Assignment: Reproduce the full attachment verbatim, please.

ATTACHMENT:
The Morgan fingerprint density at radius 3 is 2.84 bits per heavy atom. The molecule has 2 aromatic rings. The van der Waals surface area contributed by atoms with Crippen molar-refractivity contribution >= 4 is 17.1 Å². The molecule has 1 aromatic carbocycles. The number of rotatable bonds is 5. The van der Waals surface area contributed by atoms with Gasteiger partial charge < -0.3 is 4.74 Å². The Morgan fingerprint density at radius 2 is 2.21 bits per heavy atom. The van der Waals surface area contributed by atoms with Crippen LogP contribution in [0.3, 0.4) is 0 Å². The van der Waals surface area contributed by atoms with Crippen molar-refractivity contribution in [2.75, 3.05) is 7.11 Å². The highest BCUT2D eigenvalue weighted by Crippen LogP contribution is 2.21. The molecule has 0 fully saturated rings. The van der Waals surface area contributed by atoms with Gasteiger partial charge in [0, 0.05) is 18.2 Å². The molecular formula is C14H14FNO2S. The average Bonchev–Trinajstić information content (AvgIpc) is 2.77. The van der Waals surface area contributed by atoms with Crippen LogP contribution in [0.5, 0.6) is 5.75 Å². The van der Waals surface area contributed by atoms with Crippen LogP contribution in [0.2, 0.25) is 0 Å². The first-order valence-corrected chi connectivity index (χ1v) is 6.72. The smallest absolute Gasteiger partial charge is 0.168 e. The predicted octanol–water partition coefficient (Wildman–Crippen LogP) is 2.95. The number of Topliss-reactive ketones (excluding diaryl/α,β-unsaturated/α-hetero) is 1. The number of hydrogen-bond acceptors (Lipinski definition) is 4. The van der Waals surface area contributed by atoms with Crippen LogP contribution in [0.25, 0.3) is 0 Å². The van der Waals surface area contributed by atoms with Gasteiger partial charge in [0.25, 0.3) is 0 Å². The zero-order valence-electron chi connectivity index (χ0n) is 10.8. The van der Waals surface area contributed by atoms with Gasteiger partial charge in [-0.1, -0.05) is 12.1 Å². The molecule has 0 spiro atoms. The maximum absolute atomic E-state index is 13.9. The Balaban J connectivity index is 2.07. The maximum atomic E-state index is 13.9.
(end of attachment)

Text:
The Morgan fingerprint density at radius 3 is 2.84 bits per heavy atom. The molecule has 2 aromatic rings. The van der Waals surface area contributed by atoms with Crippen molar-refractivity contribution >= 4 is 17.1 Å². The molecule has 1 aromatic carbocycles. The number of rotatable bonds is 5. The van der Waals surface area contributed by atoms with Gasteiger partial charge < -0.3 is 4.74 Å². The Morgan fingerprint density at radius 2 is 2.21 bits per heavy atom. The van der Waals surface area contributed by atoms with Crippen LogP contribution in [0.3, 0.4) is 0 Å². The van der Waals surface area contributed by atoms with Crippen molar-refractivity contribution in [2.75, 3.05) is 7.11 Å². The highest BCUT2D eigenvalue weighted by Crippen LogP contribution is 2.21. The molecule has 0 fully saturated rings. The van der Waals surface area contributed by atoms with Gasteiger partial charge in [0, 0.05) is 18.2 Å². The molecular formula is C14H14FNO2S. The average Bonchev–Trinajstić information content (AvgIpc) is 2.77. The van der Waals surface area contributed by atoms with Crippen LogP contribution in [0.5, 0.6) is 5.75 Å². The van der Waals surface area contributed by atoms with Crippen LogP contribution in [0.2, 0.25) is 0 Å². The first-order valence-corrected chi connectivity index (χ1v) is 6.72. The smallest absolute Gasteiger partial charge is 0.168 e. The predicted octanol–water partition coefficient (Wildman–Crippen LogP) is 2.95. The number of Topliss-reactive ketones (excluding diaryl/α,β-unsaturated/α-hetero) is 1. The number of hydrogen-bond acceptors (Lipinski definition) is 4. The van der Waals surface area contributed by atoms with Crippen LogP contribution in [0.25, 0.3) is 0 Å². The van der Waals surface area contributed by atoms with Gasteiger partial charge in [0.25, 0.3) is 0 Å². The zero-order valence-electron chi connectivity index (χ0n) is 10.8. The van der Waals surface area contributed by atoms with Gasteiger partial charge in [-0.1, -0.05) is 12.1 Å². The molecule has 0 spiro atoms. The maximum absolute atomic E-state index is 13.9. The Balaban J connectivity index is 2.07. The maximum atomic E-state index is 13.9.